Erik C. Esselstyn

Erik EsselstynNORTH MONTPELIER — Erik C. Esselstyn, 86, died Dec. 23, 2023, at Central Vermont Medical Center with family by his side. He had been diagnosed with stage 4 metastatic prostate cancer less than three months before his death. An inquisitive, thoughtful, and caring man, capable of both gentleness and tenacity, Erik led a life of many distinct chapters, with variety in professional roles, intellectual pursuits, and geographic location. His commitment to deeply connecting with people means that, in addition to kin from his birth family and from two long marriages, he leaves behind a multitude of close friends.

Born Apr. 7, 1937, in New York City, to Harriet and Caldwell Esselstyn, Erik spent most of his childhood in Claverack, NY, where his family lived on a farm. After graduating from Deerfield Academy, he earned a bachelor’s degree in English from Yale College. Following military service as a paratrooper with the 82nd Airborne Division of the U.S. Army, he studied education, earning a master of arts in teaching degree from Yale University and a doctorate of education from Harvard University.

In 1967, he married June M. “Micki” Bingham, and their marriage lasted until her death in 1999. Together they had two children, Jody and Blake. Though Erik began his career in earnest as an educator and educational administrator, he later worked in multiple other fields, including as a therapist, a writer, and in leadership roles for organizations promoting renewable energy, green building, and land conservation (when in his 50s, he returned to Yale to earn a master’s degree in environmental studies). In 1976, Erik underwent surgery for biliary cancer, a condition that most of his physicians did not expect him to survive for more than a few years. Up until his final days almost 50 years later, medical experts marveled at his having regained his health. He—and others—attributed his recovery partly to using a meditation technique that involved intently visualizing his immune system patrolling for and eradicating any remaining cancerous cells.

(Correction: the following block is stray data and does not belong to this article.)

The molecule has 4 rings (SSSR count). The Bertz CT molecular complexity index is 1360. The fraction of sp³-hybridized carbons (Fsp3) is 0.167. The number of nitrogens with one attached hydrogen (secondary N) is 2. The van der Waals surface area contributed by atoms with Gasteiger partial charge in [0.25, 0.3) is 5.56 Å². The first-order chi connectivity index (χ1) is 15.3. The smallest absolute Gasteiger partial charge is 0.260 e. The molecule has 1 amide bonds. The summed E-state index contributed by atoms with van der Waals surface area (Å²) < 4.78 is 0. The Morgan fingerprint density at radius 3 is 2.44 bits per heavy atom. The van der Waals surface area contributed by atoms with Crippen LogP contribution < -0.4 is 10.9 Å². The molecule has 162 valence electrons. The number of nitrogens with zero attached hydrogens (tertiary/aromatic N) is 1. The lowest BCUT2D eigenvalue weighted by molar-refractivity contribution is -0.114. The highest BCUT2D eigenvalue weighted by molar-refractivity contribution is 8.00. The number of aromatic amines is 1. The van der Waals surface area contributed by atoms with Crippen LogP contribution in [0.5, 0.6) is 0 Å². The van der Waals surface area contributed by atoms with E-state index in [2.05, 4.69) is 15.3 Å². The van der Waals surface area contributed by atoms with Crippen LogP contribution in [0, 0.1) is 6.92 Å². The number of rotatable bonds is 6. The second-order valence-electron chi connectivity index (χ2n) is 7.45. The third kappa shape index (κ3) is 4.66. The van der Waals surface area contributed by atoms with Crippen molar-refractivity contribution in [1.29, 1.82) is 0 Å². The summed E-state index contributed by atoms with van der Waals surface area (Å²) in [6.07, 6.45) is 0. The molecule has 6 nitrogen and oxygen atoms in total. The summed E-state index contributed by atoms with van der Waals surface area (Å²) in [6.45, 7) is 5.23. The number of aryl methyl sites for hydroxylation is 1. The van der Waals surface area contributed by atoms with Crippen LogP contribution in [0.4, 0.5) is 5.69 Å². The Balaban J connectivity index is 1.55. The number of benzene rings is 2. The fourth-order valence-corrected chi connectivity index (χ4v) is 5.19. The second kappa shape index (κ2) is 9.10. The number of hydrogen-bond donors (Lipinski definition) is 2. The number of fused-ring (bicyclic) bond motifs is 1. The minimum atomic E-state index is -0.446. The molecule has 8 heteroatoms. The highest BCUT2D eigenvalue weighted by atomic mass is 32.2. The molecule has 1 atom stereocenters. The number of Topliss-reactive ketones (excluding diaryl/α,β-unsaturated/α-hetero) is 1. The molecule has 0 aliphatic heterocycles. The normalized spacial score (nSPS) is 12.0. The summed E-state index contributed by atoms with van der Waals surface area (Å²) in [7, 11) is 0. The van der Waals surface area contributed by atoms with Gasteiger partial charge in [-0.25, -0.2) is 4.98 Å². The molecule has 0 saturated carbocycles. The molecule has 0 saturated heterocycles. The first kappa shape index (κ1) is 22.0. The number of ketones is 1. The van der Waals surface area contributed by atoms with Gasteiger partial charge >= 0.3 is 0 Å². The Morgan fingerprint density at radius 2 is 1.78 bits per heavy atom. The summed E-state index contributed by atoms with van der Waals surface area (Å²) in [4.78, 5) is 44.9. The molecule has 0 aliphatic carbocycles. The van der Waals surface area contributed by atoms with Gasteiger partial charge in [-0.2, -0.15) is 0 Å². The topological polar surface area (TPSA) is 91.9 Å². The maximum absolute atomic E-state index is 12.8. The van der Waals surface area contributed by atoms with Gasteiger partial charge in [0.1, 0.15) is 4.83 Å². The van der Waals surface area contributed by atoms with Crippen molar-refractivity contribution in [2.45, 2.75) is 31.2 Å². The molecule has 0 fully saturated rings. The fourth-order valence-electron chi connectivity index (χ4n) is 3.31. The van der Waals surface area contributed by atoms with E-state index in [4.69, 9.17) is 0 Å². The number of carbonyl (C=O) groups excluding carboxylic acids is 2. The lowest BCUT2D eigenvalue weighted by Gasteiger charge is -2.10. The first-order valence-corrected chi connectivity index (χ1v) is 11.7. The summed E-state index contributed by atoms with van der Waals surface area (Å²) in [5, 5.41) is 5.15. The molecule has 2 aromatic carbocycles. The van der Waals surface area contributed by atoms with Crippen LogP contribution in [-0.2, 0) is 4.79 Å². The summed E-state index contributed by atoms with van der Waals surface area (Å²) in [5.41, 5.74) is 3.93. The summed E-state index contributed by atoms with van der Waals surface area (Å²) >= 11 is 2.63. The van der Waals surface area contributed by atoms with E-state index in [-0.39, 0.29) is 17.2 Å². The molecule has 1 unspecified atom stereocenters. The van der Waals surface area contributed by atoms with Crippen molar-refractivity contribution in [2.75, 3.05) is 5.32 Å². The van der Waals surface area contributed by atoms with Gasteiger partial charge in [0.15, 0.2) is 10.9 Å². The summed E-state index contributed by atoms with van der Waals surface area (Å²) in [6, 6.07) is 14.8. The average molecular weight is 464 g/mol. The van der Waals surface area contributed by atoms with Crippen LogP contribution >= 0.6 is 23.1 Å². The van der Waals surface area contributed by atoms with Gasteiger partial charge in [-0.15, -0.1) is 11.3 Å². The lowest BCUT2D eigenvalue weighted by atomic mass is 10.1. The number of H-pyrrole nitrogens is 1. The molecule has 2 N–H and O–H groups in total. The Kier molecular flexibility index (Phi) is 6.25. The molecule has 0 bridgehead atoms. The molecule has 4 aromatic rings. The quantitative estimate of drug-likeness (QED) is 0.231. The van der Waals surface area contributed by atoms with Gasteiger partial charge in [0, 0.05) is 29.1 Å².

Most of Erik’s life took place in the northeastern US (as an adult he spent significant time in every state in New England), but he and Micki also moved to North Carolina for six years in the 1970s and to Florida for eight years in the 1990s. In 2001, he moved to Vermont and in 2004 married widow and longtime North Montpelier resident Celina Moore and played fatherly and grandfatherly roles for her children and grandchildren. The roots he put down in North Montpelier proved durable, as in the end he lived longer there than he had in any other place. In retirement he was active in the community, serving on various boards and committees, assisting with the East Montpelier Volunteer Fire Department, writing frequent letters to the editor, volunteering on numerous political campaigns, and participating as a member of the Old Meeting House congregation. Erik relished a number of lifelong solitary hobbies as well, perhaps most notably reading and writing, in particular the writing of letters and emails to friends and loved ones—he actually listed “correspondence” as a hobby on his résumé. His curiosity about the environment and about humanity led to research about newly emerging topics; his old friends remarked that they often heard about issues from him years before those issues appeared on the broader public radar. He also dedicated time to being physically active, be it in regular running (and later walking) and calisthenics, or in home and land maintenance and improvement projects.

Survivors include his wife, Celina Moore and her descendants (based in North Montpelier and Montreal); daughter Jody Esselstyn of Charlottesville, VA, and her husband and three children; son Blake Esselstyn and his wife and daughter, currently living in Maastricht in the Netherlands; brother Caldwell Esselstyn Jr. of Cleveland, OH; and 15 nieces and nephews. He was predeceased by his first wife, Micki; brother Richard “Ditch” Esselstyn; and sister Sarah “Sal” Howell. A service to celebrate Erik’s life will be held some time in 2024 at the Old Meeting House in East Montpelier. More details will be shared at erikesselstyn.com. Memorial contributions may be made to the Vermont Flood Response & Recovery Fund, vtfloodresponse.org.


As this book’s first page states, it is “…dedicated to the memory of Erik Esselstyn, friend, mentor and planetary pilgrim. Reproduced [within] is a selection of e-mails he shared with a group he called ‘the Ann Arbor Six’ from 2019 to his last days in December 2023. They reflect Erik’s profound commitment to life and love, family, community, earth and all its creatures.”

Please click on this link to access the full work.